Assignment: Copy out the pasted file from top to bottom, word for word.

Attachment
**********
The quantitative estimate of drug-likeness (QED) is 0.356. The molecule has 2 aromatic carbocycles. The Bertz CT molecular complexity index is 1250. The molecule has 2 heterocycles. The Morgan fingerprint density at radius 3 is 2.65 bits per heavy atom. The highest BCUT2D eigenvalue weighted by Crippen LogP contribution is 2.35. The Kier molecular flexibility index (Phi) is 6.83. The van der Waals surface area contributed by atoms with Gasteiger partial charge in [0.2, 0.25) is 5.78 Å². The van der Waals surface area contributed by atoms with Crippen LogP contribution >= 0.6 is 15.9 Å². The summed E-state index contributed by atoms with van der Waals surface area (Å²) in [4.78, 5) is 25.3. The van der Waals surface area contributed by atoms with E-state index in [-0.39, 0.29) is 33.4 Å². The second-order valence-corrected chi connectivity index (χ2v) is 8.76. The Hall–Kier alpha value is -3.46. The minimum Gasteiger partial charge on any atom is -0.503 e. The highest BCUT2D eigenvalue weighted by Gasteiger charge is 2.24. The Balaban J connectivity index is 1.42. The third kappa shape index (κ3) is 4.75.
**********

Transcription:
The quantitative estimate of drug-likeness (QED) is 0.356. The molecule has 2 aromatic carbocycles. The Bertz CT molecular complexity index is 1250. The molecule has 2 heterocycles. The Morgan fingerprint density at radius 3 is 2.65 bits per heavy atom. The highest BCUT2D eigenvalue weighted by Crippen LogP contribution is 2.35. The Kier molecular flexibility index (Phi) is 6.83. The van der Waals surface area contributed by atoms with Gasteiger partial charge in [0.2, 0.25) is 5.78 Å². The van der Waals surface area contributed by atoms with Crippen LogP contribution >= 0.6 is 15.9 Å². The summed E-state index contributed by atoms with van der Waals surface area (Å²) in [4.78, 5) is 25.3. The van der Waals surface area contributed by atoms with E-state index in [-0.39, 0.29) is 33.4 Å². The second-order valence-corrected chi connectivity index (χ2v) is 8.76. The Hall–Kier alpha value is -3.46. The minimum Gasteiger partial charge on any atom is -0.503 e. The highest BCUT2D eigenvalue weighted by Gasteiger charge is 2.24. The Balaban J connectivity index is 1.42. The third kappa shape index (κ3) is 4.75.